Wondering how long flower bulbs last? It’s a common question, especially as the end of summer nears. If you have some unplanted bulbs leftover or simply don’t know what to do with your old ones, you might wonder how long they last once they’re no longer in the ground. Luckily, most types of flower bulbs can be stored for months after you pull them out of the ground. Keeping your bulbs from shriveling up and going bad is relatively easy if you follow a few simple rules. To extend their shelf life as long as possible, keep reading for tips on how long bulbs last unplanted and how to store bulbs before planting properly.
Which flower bulbs can be stored?
Most flower bulbs from florium.com can be stored and planted at a later time. Bulb varieties that can be stored include:
- and grape hyacinth.
You can also store corms, such as dahlias, but they require a slightly different storage method. There are a few exceptions to this rule, however. Flower bulbs that need to be planted immediately after purchase, such as gladiolus, cannot be stored. Similarly, bulbs that require warm soil, such as tulips and daffodils, can’t be stored for long periods. Typically, once the ground freezes, these bulbs can’t be planted until the following spring.
How long do flower bulbs last?
The lifespan of a flower bulb varies depending on the type. On average, though, the majority of flower bulbs can last anywhere from two to four months once they’re out of the ground. Once they’re in storage, they risk rot and insect damage. Some bulbs, such as hyacinths, amaryllis, and grape hyacinth, can last up to six months in storage.
How to store flower bulbs properly
To extend the lifespan of your stored bulbs, follow these tips:
- Choose a dry and cool spot to store your bulbs. The ideal temperature is between 50 and 60 degrees, but avoid putting them where they’ll freeze.
- Place your bulbs in mesh or paper bags with some breathing room. While they can be stored in the original packaging, keeping them away from moisture is crucial.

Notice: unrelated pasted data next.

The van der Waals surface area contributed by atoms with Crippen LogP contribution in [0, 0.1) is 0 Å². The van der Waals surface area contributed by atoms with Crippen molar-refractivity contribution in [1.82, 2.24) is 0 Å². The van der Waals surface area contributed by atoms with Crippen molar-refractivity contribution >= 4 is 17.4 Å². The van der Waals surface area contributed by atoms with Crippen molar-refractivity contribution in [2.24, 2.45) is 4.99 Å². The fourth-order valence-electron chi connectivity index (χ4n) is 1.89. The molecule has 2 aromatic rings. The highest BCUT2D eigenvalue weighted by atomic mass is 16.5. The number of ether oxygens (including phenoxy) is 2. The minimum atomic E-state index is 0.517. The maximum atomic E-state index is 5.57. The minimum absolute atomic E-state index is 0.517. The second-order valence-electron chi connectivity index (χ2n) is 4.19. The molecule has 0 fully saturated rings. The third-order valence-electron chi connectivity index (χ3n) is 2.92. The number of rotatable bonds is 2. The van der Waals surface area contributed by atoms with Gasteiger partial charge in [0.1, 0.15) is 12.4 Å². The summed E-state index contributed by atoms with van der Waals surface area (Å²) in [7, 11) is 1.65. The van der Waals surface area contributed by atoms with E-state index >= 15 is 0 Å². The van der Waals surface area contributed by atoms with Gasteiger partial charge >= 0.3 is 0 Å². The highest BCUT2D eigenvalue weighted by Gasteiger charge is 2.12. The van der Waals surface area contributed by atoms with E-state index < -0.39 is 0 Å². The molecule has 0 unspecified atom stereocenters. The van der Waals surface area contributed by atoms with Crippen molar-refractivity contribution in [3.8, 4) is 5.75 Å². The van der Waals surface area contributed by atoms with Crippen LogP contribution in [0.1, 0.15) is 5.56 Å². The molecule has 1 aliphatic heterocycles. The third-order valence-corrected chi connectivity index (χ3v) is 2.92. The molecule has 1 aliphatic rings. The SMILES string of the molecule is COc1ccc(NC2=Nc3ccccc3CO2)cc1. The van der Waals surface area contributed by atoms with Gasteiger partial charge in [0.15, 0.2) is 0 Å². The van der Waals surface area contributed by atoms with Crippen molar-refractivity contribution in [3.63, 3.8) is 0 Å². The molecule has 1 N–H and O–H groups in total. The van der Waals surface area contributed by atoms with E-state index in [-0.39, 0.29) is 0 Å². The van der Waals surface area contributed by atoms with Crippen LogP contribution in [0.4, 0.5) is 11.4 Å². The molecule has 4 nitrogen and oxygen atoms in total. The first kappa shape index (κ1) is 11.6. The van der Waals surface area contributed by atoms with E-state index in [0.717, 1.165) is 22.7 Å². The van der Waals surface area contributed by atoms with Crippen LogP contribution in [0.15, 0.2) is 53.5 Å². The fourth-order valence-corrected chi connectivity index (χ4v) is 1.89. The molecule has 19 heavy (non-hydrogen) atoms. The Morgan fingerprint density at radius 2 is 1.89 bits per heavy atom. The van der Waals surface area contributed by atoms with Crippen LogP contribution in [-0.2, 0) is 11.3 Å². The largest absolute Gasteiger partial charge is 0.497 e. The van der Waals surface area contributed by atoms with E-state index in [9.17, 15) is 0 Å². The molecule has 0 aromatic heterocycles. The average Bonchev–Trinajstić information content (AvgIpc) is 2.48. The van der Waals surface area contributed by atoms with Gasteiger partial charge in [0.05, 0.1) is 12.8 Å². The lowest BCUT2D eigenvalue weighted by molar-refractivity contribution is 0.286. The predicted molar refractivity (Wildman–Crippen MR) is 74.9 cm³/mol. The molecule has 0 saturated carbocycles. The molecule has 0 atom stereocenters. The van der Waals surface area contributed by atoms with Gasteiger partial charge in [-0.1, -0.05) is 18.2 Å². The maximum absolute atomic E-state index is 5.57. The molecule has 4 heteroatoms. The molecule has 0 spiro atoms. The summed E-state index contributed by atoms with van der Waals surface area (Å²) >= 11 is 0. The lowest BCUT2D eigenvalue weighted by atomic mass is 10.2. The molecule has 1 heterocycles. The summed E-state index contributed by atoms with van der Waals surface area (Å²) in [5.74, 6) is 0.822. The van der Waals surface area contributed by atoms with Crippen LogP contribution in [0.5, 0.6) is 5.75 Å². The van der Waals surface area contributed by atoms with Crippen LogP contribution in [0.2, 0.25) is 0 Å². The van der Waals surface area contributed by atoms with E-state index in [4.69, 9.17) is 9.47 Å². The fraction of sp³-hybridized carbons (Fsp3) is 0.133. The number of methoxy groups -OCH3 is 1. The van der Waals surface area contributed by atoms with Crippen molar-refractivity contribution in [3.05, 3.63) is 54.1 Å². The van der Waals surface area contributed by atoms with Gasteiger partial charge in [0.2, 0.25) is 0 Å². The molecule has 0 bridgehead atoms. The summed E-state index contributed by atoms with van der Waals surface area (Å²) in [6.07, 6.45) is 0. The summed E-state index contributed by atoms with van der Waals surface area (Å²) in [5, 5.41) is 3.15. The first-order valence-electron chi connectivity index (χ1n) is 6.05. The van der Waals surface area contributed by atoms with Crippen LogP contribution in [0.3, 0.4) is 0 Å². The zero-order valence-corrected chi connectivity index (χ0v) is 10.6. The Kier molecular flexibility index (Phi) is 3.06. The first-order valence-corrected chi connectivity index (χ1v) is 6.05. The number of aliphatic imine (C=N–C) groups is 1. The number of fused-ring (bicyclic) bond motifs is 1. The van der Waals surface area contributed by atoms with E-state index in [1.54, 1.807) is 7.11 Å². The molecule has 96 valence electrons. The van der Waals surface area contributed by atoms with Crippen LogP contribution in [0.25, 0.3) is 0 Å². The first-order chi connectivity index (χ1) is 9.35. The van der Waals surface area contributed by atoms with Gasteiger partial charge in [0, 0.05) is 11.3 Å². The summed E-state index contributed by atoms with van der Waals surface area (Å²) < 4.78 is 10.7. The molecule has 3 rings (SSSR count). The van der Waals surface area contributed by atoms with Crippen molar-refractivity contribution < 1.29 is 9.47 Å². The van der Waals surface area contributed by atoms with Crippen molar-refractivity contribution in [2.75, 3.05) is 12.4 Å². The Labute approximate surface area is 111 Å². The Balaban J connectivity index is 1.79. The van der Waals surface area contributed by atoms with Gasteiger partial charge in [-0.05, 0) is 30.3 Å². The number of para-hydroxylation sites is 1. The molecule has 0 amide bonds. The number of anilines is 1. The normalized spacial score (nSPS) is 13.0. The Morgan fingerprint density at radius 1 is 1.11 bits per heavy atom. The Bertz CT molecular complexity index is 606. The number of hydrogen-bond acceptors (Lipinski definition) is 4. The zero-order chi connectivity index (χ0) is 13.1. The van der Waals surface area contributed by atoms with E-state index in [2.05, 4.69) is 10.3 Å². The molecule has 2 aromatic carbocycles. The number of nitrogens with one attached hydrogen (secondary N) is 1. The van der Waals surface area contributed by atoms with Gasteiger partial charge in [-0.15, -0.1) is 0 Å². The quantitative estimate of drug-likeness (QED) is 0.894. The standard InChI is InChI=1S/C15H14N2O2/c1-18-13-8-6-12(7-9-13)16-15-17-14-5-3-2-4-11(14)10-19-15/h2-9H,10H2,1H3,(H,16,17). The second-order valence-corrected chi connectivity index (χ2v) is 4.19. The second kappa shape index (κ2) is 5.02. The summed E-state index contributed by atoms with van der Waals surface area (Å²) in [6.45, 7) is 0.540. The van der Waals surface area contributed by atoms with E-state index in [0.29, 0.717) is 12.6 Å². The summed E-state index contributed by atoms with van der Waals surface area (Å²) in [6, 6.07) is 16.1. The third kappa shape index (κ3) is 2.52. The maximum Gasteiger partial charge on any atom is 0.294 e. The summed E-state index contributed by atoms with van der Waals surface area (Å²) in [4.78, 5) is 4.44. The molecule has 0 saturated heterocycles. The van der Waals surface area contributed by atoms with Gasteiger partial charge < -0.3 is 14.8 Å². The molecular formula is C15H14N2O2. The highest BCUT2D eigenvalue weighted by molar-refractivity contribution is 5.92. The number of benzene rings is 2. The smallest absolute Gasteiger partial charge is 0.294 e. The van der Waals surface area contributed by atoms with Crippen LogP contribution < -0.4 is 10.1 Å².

- If storing your bulbs indoors, you may need to cover them in case of a late frost.
- Avoid touching the bulbs with your hands, as the oils from your skin can cause the bulbs to rot.
When to plant your stored flower bulbs
If you’re planning to store your bulbs throughout the winter, there are a few things to keep in mind. Flower bulbs, such as tulips and daffodils, are deciduous, meaning they lose their leaves in the fall. Bulbs that require warmth to sprout, such as tulips, won’t grow until the ground warms up in the spring. Once the ground is above freezing, you can plant your stored bulbs. If you want to extend the growing season of your bulbs, you can plant them in pots and bring them inside when the weather turns cold. If you’re storing corms like dahlias, follow the same guidelines above. Keep in mind that many corms require a period of chilling to induce flowering. For example, if you’re storing dahlias, you need to keep them in a cool, dim place until mid-to-late November. After that, you can store them in a dark, cool spot until the following fall.
How long can you keep bulbs before planting: Tips to extend the life of your flower bulbs
To further protect your bulbs from rot and insects, you can spray them with an insecticidal soap before storing them. Avoid storing your bulbs in damp conditions, and don’t leave them where they can freeze. It’s essential to check your bulbs every few months and remove any that have shriveled or turned brown. If you notice any damage, such as insects chewing on the bulbs, you may need to repair or replace the bulbs. If you’re storing your bulbs in a garage or basement, ensure the environment is dry. Humidity can cause your bulbs to rot, which shortens their lifespan. Silica gel can help remove moisture and extend the shelf life of your bulbs.
How to tell if flower bulbs are still good
If you notice any areas of rot on your bulbs, remove them immediately. If the rot has spread to other bulbs in the same bag, discard them. When you find rot on your bulbs, you have a few options:
- You can remove the bulbs and discard them if the damage is severe.
- If the bulbs are repairable, you can cut out the damaged area and seal the cut with a disinfectant, such as rubbing alcohol. You can also coat the cut with a fungicide, such as Agarol.
When insects, such as termites or beetles, feed on your bulbs, you must immediately cut out the damaged bulbs and discard them. You can also use insecticides, such as diatomaceous earth, to kill the pests.
Bulb storage is a great way to extend the growing season. It’s essential to keep your bulbs warm, dry, and out of the way, so they don’t get damaged. Keeping your bulbs clean and free of pests will help them last longer. Once the weather starts to warm up, it’s time to dig up your bulbs. You can plant them in pots or a garden bed and enjoy fresh flowers all spring and summer long.
Featured Image by Matthias Böckel from Pixabay